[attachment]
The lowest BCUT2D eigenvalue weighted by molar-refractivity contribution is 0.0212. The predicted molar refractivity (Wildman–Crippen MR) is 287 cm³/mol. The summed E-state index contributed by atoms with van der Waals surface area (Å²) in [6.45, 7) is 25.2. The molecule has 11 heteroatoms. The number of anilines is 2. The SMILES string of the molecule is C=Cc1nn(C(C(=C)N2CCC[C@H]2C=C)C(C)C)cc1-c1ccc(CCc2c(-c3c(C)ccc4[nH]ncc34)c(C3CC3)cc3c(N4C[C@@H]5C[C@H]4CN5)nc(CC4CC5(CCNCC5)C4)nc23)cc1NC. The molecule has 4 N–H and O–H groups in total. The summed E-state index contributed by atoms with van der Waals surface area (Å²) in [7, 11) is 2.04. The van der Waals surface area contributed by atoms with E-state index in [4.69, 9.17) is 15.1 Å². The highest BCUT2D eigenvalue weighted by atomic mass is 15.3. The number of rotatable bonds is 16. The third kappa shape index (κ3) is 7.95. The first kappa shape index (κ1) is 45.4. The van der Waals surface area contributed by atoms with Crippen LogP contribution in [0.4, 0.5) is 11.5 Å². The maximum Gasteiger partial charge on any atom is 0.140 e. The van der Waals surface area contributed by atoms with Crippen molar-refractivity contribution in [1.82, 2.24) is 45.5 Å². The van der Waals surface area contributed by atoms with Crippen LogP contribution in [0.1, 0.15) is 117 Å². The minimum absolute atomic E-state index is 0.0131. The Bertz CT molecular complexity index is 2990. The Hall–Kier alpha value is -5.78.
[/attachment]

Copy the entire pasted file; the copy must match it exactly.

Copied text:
The lowest BCUT2D eigenvalue weighted by molar-refractivity contribution is 0.0212. The predicted molar refractivity (Wildman–Crippen MR) is 287 cm³/mol. The summed E-state index contributed by atoms with van der Waals surface area (Å²) in [6.45, 7) is 25.2. The molecule has 11 heteroatoms. The number of anilines is 2. The SMILES string of the molecule is C=Cc1nn(C(C(=C)N2CCC[C@H]2C=C)C(C)C)cc1-c1ccc(CCc2c(-c3c(C)ccc4[nH]ncc34)c(C3CC3)cc3c(N4C[C@@H]5C[C@H]4CN5)nc(CC4CC5(CCNCC5)C4)nc23)cc1NC. The molecule has 4 N–H and O–H groups in total. The summed E-state index contributed by atoms with van der Waals surface area (Å²) in [7, 11) is 2.04. The van der Waals surface area contributed by atoms with E-state index in [4.69, 9.17) is 15.1 Å². The highest BCUT2D eigenvalue weighted by atomic mass is 15.3. The number of rotatable bonds is 16. The third kappa shape index (κ3) is 7.95. The first kappa shape index (κ1) is 45.4. The van der Waals surface area contributed by atoms with Crippen LogP contribution in [0.4, 0.5) is 11.5 Å². The maximum Gasteiger partial charge on any atom is 0.140 e. The van der Waals surface area contributed by atoms with Crippen molar-refractivity contribution in [1.82, 2.24) is 45.5 Å². The van der Waals surface area contributed by atoms with Crippen LogP contribution in [0.1, 0.15) is 117 Å². The minimum absolute atomic E-state index is 0.0131. The Bertz CT molecular complexity index is 2990. The Hall–Kier alpha value is -5.78.